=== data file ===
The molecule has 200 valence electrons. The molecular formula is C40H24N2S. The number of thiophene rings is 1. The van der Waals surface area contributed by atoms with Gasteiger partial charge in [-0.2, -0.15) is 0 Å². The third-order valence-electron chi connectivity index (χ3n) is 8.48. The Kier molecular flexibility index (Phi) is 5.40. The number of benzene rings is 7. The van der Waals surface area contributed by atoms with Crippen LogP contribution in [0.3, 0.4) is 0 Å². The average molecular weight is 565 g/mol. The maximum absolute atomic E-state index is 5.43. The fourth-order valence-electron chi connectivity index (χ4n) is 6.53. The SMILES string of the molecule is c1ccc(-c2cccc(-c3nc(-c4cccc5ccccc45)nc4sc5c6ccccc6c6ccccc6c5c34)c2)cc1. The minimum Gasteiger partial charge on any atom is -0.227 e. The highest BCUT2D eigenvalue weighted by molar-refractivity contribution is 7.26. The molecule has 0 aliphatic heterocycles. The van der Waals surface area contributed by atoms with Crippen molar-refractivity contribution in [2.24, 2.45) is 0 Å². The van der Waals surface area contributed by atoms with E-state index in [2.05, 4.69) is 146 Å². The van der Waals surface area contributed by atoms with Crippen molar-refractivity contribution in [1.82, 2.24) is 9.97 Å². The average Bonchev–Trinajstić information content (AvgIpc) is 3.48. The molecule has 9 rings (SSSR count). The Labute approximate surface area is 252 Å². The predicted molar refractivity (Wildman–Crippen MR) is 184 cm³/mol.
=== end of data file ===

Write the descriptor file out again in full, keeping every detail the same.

The molecule has 200 valence electrons. The molecular formula is C40H24N2S. The number of thiophene rings is 1. The van der Waals surface area contributed by atoms with Gasteiger partial charge in [-0.2, -0.15) is 0 Å². The third-order valence-electron chi connectivity index (χ3n) is 8.48. The Kier molecular flexibility index (Phi) is 5.40. The number of benzene rings is 7. The van der Waals surface area contributed by atoms with Crippen LogP contribution in [0.3, 0.4) is 0 Å². The average molecular weight is 565 g/mol. The maximum absolute atomic E-state index is 5.43. The fourth-order valence-electron chi connectivity index (χ4n) is 6.53. The SMILES string of the molecule is c1ccc(-c2cccc(-c3nc(-c4cccc5ccccc45)nc4sc5c6ccccc6c6ccccc6c5c34)c2)cc1. The minimum Gasteiger partial charge on any atom is -0.227 e. The highest BCUT2D eigenvalue weighted by molar-refractivity contribution is 7.26. The molecule has 0 aliphatic heterocycles. The van der Waals surface area contributed by atoms with Crippen molar-refractivity contribution in [2.24, 2.45) is 0 Å². The van der Waals surface area contributed by atoms with E-state index in [2.05, 4.69) is 146 Å². The van der Waals surface area contributed by atoms with Crippen molar-refractivity contribution in [1.82, 2.24) is 9.97 Å². The average Bonchev–Trinajstić information content (AvgIpc) is 3.48. The molecule has 9 rings (SSSR count). The Labute approximate surface area is 252 Å². The predicted molar refractivity (Wildman–Crippen MR) is 184 cm³/mol.